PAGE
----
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Phil Collins hosts benefit for young aspiring artists

As Miami gears up for the second annual Little Dreams Foundation benefit on March 11, we spoke with music legend and LDF co-founder Phil Collins about the inspiration behind the organization and the possibility of a new album.

Five-time Grammy-Award winning musical genius, and full-time Miami resident Phil Collins seems to be on the brink of a major comeback. Though he announced he'd come out of retirement in 2015, the star won't be back in the studio just yet; instead, he's hoping to make the second annual Little Dreams Foundation Benefit Gala: Dreaming on the Beach another smash hit. Organized by co-founder and ex-wife Orianne Collins-Mejjati (though the two have recently gotten back together), this gala will raise proceeds to entirely benefit aspiring young talent who don’t have the financial means to achieve their goals. "She’s the brains, I'm just the poster boy," joked Collins. The soirée will feature a VIP cocktail reception, a silent auction, and a concert with an A-list lineup of performances from the likes of two-time Grammy Award-nominated pop singer Diego Torres, former Foreigner lead artist Lou Gramm, Spanish singing sensation Alvaro Soler, Miami’s own DJ Irie, and Little Dreamer artists—plus, Collins will also take the stage to close out the show.

Before the gala takes place on March 11 at Fillmore Miami Beach at Jackie Gleason Theater, we chatted with Collins to talk about the inspiration behind the foundation, his plans for a possible comeback, and the one Miami restaurant he loves to frequent.

Why did you decide to launch the Little Dreams Foundation?
PHIL COLLINS: I used to get lots of letters from kids and teenagers who wanted to get into the business, and wanted help with advice or contacts. [Orianne and I] were sitting at home one night and we were just like, "We should do something." So we decided to start the foundation. We called it Little Dreams because it is basically for kids between the ages of eight and 18. I drew the little figure, the logo—it all happened in one evening.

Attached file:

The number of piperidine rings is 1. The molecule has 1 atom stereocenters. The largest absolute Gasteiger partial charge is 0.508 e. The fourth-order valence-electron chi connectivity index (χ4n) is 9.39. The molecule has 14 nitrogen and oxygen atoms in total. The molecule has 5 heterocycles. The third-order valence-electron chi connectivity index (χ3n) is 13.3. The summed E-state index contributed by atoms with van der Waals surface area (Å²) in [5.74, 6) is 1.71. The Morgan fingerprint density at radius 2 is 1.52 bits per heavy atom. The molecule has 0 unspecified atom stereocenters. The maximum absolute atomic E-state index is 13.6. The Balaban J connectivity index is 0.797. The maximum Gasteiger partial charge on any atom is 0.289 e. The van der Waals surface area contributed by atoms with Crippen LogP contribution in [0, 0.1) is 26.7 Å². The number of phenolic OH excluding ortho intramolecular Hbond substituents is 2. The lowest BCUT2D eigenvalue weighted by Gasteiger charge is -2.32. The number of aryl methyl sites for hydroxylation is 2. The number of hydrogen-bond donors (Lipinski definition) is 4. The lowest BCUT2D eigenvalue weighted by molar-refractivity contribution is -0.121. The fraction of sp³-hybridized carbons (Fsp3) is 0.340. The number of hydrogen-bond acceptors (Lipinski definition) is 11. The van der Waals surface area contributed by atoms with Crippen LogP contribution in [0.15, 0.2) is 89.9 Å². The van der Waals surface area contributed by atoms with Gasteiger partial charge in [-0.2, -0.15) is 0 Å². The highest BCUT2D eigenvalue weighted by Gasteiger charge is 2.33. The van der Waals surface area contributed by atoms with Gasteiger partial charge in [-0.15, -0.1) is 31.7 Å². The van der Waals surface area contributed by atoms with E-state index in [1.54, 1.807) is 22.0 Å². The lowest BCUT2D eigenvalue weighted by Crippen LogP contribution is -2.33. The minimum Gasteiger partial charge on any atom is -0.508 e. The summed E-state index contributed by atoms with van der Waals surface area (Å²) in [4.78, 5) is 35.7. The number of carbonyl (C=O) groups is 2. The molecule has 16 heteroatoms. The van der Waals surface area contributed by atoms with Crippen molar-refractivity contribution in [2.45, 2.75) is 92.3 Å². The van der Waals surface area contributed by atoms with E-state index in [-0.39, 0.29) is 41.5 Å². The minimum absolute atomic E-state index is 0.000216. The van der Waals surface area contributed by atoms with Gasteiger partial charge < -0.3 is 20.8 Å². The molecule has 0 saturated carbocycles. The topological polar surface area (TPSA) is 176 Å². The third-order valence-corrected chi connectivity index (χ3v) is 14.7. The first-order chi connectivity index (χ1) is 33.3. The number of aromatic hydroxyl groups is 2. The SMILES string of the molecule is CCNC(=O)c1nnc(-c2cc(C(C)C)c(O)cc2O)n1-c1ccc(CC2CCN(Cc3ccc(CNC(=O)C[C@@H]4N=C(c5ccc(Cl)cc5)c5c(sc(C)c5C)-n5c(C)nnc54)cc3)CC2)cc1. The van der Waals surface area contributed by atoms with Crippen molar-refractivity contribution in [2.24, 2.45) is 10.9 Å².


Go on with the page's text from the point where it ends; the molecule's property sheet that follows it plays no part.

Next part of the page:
How does it make you feel to know that you are making such a positive impact on the lives of so many children?
PC: I was at the audition this past June and kid after kid came in, and they’ve got a lot of balls. They’re about nine, 10, 11 years old, a few who were a little older, and they come in and they’ve got a tape or a CD or a phone, and they’ve got three minutes to do it. They stand there and they sing—that takes a lot of guts. I’m glad I went to the auditions. It’s nice to get their affection from them [...] It’s nice to know that you’ve made a difference.

Can we expect a comeback anytime soon?
PC: I retired in 2004 to bring up my kids, and then [Orianne and I] separated. So when they moved here, my time was spent moving from Switzerland, to New York, to here, trying to get a balance in life so I could see the kids as much as I used to. Now we’re back together again, so it’s not an issue, but for three or four years, I didn’t want to do anything. I kind of had enough of being me. That’s the only way I can say it. I wanted to write me out of the script. I just wanted to be normal. I used to actually avoid my studio in Switzerland. I just didn’t want to do it, because I knew if I wrote songs, then there would be an album; if there would be an album, I’d be sent around the world to talk about it. And if that happened, I’d probably go on the road, and then suddenly you come back and your kids are driving. I just didn’t want to do that anymore. I’ve now started to think about leaving. If I can write some songs, and they’re good enough, maybe there will be an album. The kids want me to do it. They want to get rid of me, now that I’m living with them!

Do you like living in the Magic City?
PC: I don’t do too much. I’ve eaten at some nice restaurants, but I can’t drive at the moment because I’ve got this foot that won’t behave itself. Really, I enjoy [Miami] because I’m with the kids and Orianne, but if the kids decided to move, I’d move. I’m here because they’re here, and fortunately, it’s a nice place!

What’s your favorite restaurant?
PC: Nobu.

© Oceandrive, by Katie Jackson

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